After a devastating bushfire, one remote WA farming community takes steps towards a solar solution — and it’s cheaper, safer, and more reliable.
The deadly bushfire in a remote West Australian farming community has led to a renewable energy first in Australia.
A government-owned electricity company is taking customers off the grid by giving them standalone solar units, so they can pull down ageing and costly power lines.
In November 2015, bushfires swept through the Esperance region, 800 kilometres south-east of Perth.
Four people lost their lives, thousands of livestock perished, and 30,000 hectares of crops were destroyed.
More than 300 power poles were also burnt, leaving about 450 locals without power for months.
The natural disaster led Horizon Power to rethink the way it managed its electricity network.
Some Horizon Power customers affected by the fire were offered solar panels as a trial, instead of rebuilding the lines.
After the fire ripped through Scadden West farmer Peter Vermeersch’s properties, he had to use generators for electricity.
“Probably two or three months sitting there with generators going. Yeah, it was a bit of chaos for a while,” he said.
He was one of five Horizon Power customers who took up the offer of getting electricity from solar panels, batteries, and a backup generator instead of via poles and wires.
Initially, he was sceptical of the solar option.
“The main issue was wondering if the power supply was going to be reliable,” he said.
At first there was not enough battery capacity on the solar units, but Horizon quickly fixed this and the new system is now more reliable than being on the grid.
“They have been really good. I don’t think we have had an outage on them,” Mr Vermeersch said.
“There’s also the advantage of not having poles and wires through your properties. There’s not that risk of machinery running into power poles.”
First utility company in Australia to kick customers off the grid
Horizon Power is now installing 17 further solar units on farms east of Esperance, and will tear down about 60 kilometres of ageing power lines.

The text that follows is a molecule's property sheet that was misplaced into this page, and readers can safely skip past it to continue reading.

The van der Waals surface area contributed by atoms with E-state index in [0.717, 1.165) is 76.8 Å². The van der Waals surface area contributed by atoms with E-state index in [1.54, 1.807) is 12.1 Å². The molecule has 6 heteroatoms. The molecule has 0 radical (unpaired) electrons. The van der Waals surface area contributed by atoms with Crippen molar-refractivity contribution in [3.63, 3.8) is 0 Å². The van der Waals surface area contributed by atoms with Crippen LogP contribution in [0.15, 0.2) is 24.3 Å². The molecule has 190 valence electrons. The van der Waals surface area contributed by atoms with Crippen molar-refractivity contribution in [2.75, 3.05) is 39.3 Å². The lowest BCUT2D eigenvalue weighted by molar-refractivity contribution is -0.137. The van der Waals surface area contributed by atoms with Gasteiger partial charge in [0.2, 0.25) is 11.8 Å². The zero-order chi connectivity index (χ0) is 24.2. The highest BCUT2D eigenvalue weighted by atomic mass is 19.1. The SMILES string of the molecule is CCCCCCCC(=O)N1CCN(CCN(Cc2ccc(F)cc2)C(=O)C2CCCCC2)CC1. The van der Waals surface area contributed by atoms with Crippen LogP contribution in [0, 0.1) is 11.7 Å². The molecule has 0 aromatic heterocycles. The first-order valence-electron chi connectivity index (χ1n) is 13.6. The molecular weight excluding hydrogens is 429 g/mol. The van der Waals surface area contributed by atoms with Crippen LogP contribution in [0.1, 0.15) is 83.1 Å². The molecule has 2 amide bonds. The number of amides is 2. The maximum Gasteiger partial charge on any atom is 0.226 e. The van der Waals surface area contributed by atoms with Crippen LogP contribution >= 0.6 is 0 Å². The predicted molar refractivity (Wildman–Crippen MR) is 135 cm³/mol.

It is the first time a utility company has removed traditional infrastructure and convinced customers to get off the grid.
Horizon Power chief executive Stephanie Unwin said it would save customers money.
“You are not replacing poles and wires … we no longer have to send out our linesman to patrol the lines, so that’s great,” she said.
“Maintenance is much lower, we will only have to send someone out once a year [to check the solar units].”
20,000 to get off grid in a decade
The WA Government is behind the move and the state’s Energy Minister Bill Johnston said off-the-grid, clean energy made sense.
“So this is good for remote and farming communities because it gives them better energy and more reliable power,” he said.
“But it’s good for the government because it reduces the costs as well.”
They want even more households to get off the grid, in May this year announcing another 57 Western Power customers in the state’s wheatbelt will soon get solar units.
“We would expect over the next 10 years there would be 20,000 farmers taking advantage of this technology,” Mr Johnston said.
“Western Australia is absolutely ahead of the curve at deploying these standalone power systems and it’s being developed right here in WA.”
However, some state legislation reforms are needed before a larger rollout can be done.
Currently state-owned Western Power is not allowed to cover the costs of generating electricity via the solar units.
But Mr Johnston said he hoped to see legislation “in the parliament by the end of the year”.
And if recent Australian Energy Market Commission recommendations are adopted, more electricity companies will be able to provide standalone power systems to customers where it is cheaper than staying on the grid.
Converting to solar ‘easy decision’
At Condingup, about 70km east of Esperance, farmer Nick Chapman said installing the solar unit was an “easy, easy decision”.
“There’s never any danger of anything being hit by machinery with the poles and lines being removed,” he said.
“We are in an isolated location and we are at the end of the grid … but now we simply never lose the power.”
For Mr Chapman’s father, Len, he’s amazed at the solar technology.
He remembers the Condingup farm getting connected to the grid in the early 1980s.
“I’ve come through the full cycle from a little 32-volt [diesel] plant then great rejoicing when the State Electricity Commission connected us,” he said.
“And now with this is more modern technology. We are onto a standalone power unit again.”
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